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Why Is Alcohol Such An Issue In Algeria Today? (CLICK)

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Alcohol has resurfaced as a hot-button issue in Algerian politics, with ultra-conservative Muslims angered by plans to liberalise sales .

With deeply-conservative Salafists threatening to take to the streets, Prime Minister Abdelmalek Sellal in mid-April blocked a circular issued by Commerce Minister Amara Benyounes liberalising the wholesale trade of alcohol.

“The prime minister, to keep the peace and harmony, has decided to freeze the circular,” Benyounes said on the radio, complaining he had been the “victim of a media lynching” orchestrated by private television channels.

A popular firebrand television preacher, known as Chemseddine, had accused the minister on Nahar TV of “waging war on God”.

“We want laws which conform to sharia (Islamic law) and not to the World Trade Organisation,” he fumed, mockingly predicting that the sale of pork, which is banned in Islam, and prostitution would be next in line for liberalisation.

On the web, activists have launched a “together for an Algeria without wine” Facebook page that has attracted more than 10,000 supporters.

The daily El-Watan newspaper suggested that by freezing the circular, Sellal had exposed “the weakness of the current leadership in the face of the Islamist tendency”.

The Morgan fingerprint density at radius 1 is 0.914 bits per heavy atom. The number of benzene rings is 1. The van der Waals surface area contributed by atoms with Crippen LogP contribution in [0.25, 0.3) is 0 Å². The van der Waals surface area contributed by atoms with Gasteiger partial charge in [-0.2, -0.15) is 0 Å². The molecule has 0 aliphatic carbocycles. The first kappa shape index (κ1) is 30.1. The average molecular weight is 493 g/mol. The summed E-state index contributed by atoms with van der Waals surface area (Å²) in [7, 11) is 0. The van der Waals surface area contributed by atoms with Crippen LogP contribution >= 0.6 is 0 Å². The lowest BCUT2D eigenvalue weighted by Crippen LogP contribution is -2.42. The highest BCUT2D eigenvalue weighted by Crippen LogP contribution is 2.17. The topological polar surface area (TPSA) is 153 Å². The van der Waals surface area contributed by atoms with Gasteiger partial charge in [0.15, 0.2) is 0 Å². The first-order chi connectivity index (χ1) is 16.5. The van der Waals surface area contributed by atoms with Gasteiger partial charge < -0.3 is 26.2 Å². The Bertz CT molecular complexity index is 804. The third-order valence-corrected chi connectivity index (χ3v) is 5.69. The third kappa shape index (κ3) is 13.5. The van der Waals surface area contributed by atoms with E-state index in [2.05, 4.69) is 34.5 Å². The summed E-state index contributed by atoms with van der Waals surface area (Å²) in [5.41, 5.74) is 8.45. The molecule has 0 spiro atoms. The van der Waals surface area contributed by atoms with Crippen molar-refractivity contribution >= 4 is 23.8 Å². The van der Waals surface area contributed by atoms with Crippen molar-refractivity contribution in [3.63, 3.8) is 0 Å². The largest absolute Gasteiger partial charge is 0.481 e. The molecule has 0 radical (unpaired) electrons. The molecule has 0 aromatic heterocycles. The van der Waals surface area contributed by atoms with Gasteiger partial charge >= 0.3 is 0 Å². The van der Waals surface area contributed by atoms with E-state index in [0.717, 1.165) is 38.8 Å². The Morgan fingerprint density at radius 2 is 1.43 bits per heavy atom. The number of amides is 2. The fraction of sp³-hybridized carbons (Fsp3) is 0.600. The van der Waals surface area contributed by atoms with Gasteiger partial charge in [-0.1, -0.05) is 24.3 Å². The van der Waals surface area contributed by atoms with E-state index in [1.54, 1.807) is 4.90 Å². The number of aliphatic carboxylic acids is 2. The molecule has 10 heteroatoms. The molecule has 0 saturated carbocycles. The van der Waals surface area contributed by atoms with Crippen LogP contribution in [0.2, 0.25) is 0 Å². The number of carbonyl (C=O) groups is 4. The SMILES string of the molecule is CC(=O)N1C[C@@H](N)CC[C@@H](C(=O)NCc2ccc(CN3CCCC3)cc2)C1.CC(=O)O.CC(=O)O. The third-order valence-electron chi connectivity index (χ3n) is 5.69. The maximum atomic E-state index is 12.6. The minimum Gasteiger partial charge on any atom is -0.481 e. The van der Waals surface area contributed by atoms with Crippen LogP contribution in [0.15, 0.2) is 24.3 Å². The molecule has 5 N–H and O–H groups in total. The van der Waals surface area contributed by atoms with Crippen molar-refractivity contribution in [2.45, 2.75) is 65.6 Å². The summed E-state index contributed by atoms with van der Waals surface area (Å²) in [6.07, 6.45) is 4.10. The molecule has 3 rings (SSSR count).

The newspaper said political-religious pressures have been forcing government and local authorities to pass “incoherent and contradictory laws”.

The circular issued by Benyounes, a minister from a secular party, aimed to scrap a ruling by an Islamist predecessor enforcing a system of permits for wholesale trade in alcoholic drinks.

According to the minister, 70 percent of imported alcohol is sold on the “informal” market in Algeria, which itself only produces wine and beer.

Annual beer production is running at 1.6 million hectolitres (42 million gallons) and wine at 700,000 hectolitres, said Ali Hamani, head of the Algerian Beverage Manufacturers Association, adding that 85 percent of output is consumed locally.

Algeria, with a population of 40 million, 99 percent of whom are Sunni Muslims, in 2014 imported $82 million (73 million euros) worth of alcoholic drinks, a rise of more than 40 percent over two years.

And yet the authorities have closed hundreds of bars for a whole host of infractions.

“Many of them are waiting desperately for authorisation to reopen after having met all the requirements in terms of hygiene, security and respect for the environment,” a bar owner in downtown Algiers said, on condition of anonymity.

“It’s a political decision. The authorities are scared of the Islamists,” he said.

The series of closures has forced alcohol drinkers indoors, with most opting to drink either in smokey bistros, at home, or in remote outdoor sites away from the public eye.

One customer lamented the decline in local drinking holes.

“We used to have 15 bars around here, now we only have one,” he said, expressing envy for those allowed to take non-alcoholic refreshments in outdoor cafes in the Spring sunshine.

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